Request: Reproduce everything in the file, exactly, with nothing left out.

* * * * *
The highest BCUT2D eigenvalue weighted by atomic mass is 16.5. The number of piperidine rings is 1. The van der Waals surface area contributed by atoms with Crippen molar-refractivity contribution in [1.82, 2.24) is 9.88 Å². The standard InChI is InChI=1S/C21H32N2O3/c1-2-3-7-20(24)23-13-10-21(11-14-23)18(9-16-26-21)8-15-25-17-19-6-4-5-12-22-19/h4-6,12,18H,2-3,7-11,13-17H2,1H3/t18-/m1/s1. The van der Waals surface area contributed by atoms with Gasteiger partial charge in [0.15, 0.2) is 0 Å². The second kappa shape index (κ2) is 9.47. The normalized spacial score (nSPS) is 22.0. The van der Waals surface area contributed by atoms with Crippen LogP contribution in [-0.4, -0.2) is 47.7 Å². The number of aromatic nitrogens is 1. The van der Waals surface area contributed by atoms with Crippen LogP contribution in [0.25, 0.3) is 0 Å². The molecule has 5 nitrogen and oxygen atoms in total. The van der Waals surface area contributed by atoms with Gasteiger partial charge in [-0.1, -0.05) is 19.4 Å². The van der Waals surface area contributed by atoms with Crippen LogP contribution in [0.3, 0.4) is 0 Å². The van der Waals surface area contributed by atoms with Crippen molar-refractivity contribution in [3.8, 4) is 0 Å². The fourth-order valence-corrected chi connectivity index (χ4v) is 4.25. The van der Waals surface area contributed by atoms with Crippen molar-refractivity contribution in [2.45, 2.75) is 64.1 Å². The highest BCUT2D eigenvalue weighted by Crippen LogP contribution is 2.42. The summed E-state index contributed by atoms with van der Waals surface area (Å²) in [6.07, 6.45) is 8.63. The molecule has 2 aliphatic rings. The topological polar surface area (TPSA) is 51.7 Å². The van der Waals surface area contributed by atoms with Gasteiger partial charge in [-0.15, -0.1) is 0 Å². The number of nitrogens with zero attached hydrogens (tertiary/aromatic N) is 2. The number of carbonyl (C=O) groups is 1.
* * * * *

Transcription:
The highest BCUT2D eigenvalue weighted by atomic mass is 16.5. The number of piperidine rings is 1. The van der Waals surface area contributed by atoms with Crippen molar-refractivity contribution in [1.82, 2.24) is 9.88 Å². The standard InChI is InChI=1S/C21H32N2O3/c1-2-3-7-20(24)23-13-10-21(11-14-23)18(9-16-26-21)8-15-25-17-19-6-4-5-12-22-19/h4-6,12,18H,2-3,7-11,13-17H2,1H3/t18-/m1/s1. The van der Waals surface area contributed by atoms with Gasteiger partial charge in [0.15, 0.2) is 0 Å². The second kappa shape index (κ2) is 9.47. The normalized spacial score (nSPS) is 22.0. The van der Waals surface area contributed by atoms with Crippen LogP contribution in [-0.4, -0.2) is 47.7 Å². The number of aromatic nitrogens is 1. The van der Waals surface area contributed by atoms with Crippen LogP contribution in [0.25, 0.3) is 0 Å². The molecule has 5 nitrogen and oxygen atoms in total. The van der Waals surface area contributed by atoms with Gasteiger partial charge in [-0.1, -0.05) is 19.4 Å². The van der Waals surface area contributed by atoms with Crippen LogP contribution in [0.3, 0.4) is 0 Å². The van der Waals surface area contributed by atoms with Crippen molar-refractivity contribution in [3.8, 4) is 0 Å². The fourth-order valence-corrected chi connectivity index (χ4v) is 4.25. The van der Waals surface area contributed by atoms with Crippen molar-refractivity contribution in [2.45, 2.75) is 64.1 Å². The highest BCUT2D eigenvalue weighted by Crippen LogP contribution is 2.42. The summed E-state index contributed by atoms with van der Waals surface area (Å²) in [6.07, 6.45) is 8.63. The molecule has 2 aliphatic rings. The topological polar surface area (TPSA) is 51.7 Å². The van der Waals surface area contributed by atoms with Gasteiger partial charge in [-0.15, -0.1) is 0 Å². The number of nitrogens with zero attached hydrogens (tertiary/aromatic N) is 2. The number of carbonyl (C=O) groups is 1.